of youthful feet and bottoms, and peepholes had been made here and there by pulling apart the thorny branches. What did we do in them? Well, not a lot, really, except sit, proud in possession, gloating over our snug sheltered privacy, and peering through the peep-holes at the occupants of other dens! It doesn't sound much, does it, by the standards of today, the TV and computer age! But it was enough for us, and if we had in our pockets an ounce - one old pennyworh - of sweets, our contentment was complete.

The Breck WallaseyIf all the dens were taken, or when you were tired of crouching behind bushes, hide-and-seek held endless possibilities. Good hidey-holes abounded, and the old common rang with shrill cries of triumph, occasioned either by catching somebody or by managing not to get caught yourself!

If you were bursting with energy, and simply needed to let off steam, all you had to do was race up the hill till you were ready to drop, then go and lit flat on the grassy kite-place to recover your breath!

Alas for the blackberries! What a waste! How many hundreds of pounds of jam might have been made from one season's crop if only we could have left the fruit to attain full ripeness, but we never did! The moment they were darkish red we picked them, on the principle that if we didn't, somebody else would! And sadly the Breck was almost the only place in Wallasey where blackberries grew in any quantity, the only other I can think of being the Gorsehill in New Brighton and the hedges that bordered Green Lane, that led from Wallasey Village to Leasowe.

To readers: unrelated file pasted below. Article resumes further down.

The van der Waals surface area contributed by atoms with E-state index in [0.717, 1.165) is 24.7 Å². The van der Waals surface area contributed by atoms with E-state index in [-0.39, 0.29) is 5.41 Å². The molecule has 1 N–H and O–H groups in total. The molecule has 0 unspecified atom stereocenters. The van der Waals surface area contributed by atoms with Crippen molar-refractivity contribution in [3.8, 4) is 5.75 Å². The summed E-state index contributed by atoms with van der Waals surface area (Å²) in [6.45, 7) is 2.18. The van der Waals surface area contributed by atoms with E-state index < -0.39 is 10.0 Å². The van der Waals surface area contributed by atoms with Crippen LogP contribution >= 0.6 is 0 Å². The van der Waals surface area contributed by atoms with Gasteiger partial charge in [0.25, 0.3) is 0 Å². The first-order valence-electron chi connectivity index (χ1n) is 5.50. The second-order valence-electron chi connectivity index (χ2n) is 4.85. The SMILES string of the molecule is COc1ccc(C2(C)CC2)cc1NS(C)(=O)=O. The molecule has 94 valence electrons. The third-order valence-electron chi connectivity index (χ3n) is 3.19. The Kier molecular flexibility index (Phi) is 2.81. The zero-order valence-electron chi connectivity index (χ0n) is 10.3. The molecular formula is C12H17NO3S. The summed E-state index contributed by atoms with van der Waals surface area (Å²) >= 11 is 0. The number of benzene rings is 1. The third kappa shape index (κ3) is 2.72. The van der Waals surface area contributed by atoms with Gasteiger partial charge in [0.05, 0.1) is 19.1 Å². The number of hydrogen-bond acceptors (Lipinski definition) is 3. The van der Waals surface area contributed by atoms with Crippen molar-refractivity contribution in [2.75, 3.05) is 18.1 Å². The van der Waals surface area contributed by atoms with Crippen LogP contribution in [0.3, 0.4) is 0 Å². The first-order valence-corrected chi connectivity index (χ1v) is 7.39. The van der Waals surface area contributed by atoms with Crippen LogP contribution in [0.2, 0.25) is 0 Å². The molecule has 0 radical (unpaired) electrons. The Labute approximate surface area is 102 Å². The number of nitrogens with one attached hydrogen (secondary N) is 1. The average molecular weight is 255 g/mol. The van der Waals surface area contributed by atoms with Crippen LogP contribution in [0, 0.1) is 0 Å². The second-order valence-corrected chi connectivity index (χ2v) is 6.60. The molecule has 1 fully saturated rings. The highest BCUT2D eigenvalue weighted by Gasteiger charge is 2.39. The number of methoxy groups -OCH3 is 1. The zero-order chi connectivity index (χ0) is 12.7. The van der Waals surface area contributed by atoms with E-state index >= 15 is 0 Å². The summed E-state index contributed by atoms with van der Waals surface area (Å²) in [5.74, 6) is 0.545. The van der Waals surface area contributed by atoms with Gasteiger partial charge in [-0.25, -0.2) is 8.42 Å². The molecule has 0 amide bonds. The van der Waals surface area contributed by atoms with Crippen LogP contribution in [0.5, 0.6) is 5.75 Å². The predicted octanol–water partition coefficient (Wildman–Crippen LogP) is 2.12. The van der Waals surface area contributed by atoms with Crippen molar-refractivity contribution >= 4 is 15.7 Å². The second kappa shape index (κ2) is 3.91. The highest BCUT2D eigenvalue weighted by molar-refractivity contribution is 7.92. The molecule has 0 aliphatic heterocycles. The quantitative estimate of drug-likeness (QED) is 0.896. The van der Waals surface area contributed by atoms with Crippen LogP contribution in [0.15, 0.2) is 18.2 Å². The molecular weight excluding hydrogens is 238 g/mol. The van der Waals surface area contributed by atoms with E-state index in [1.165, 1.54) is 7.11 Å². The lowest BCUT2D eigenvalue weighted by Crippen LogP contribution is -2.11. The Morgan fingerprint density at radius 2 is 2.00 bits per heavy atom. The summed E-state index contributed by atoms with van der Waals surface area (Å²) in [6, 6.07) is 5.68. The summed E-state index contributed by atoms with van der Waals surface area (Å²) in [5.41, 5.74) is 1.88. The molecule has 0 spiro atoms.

A steep scree made of loose stones stones led to Breck Road, and as you slithered pleasurably down this, with no regard to shoe leather. hard on your right lay the Old Grammar School. The tiny cottage, built in 1799 from red sandstone, had replaced the original 16th Century building, part of the fabric and run under the auspices of St. Hilary's church. The cottage looked as if it had a dozen pupils would have filled it, but it must have been bigger inside than was suggested by its exterior, for in 1854 a complaint was made by the Rector of St. Hilary's, making an inspection at the request of the Trustees, that the school's full potential was not being realised, as the roll had dropped to twenty! They must have been crammed in like sardines!

The Rector also reported with some acerbity that the schoolmaster was ill-informed and discipline lax, after which the poor man had no choice but to resign before he was sacked!

A short distance behind the old cottage, on the edge of Breck Road, stood the ancient pinfold, or cattle pound, where for many centuries stray cattle had been corralled until claimed by their owners. It was a perfect rectangle before the war, only lacking a gate. Today mere vestiges remain.

As tea-time approached we would head reluctantly for home, perhaps taking the short cut over a tolerant farmer's field, at the far side pf which a ha-ha dropped conveniently into Wallasey Road. We were dirty and tired, our legs were scratched, our clothes snagged on thorns, our sandals scuffed and our stomachs queasy from a surfeit of unripe blackberries; but our hearts were high! A fun-filled day was over, but there'd be others! So home we trudged, leaving the old Breck alone with its memories, beneath the setting sun!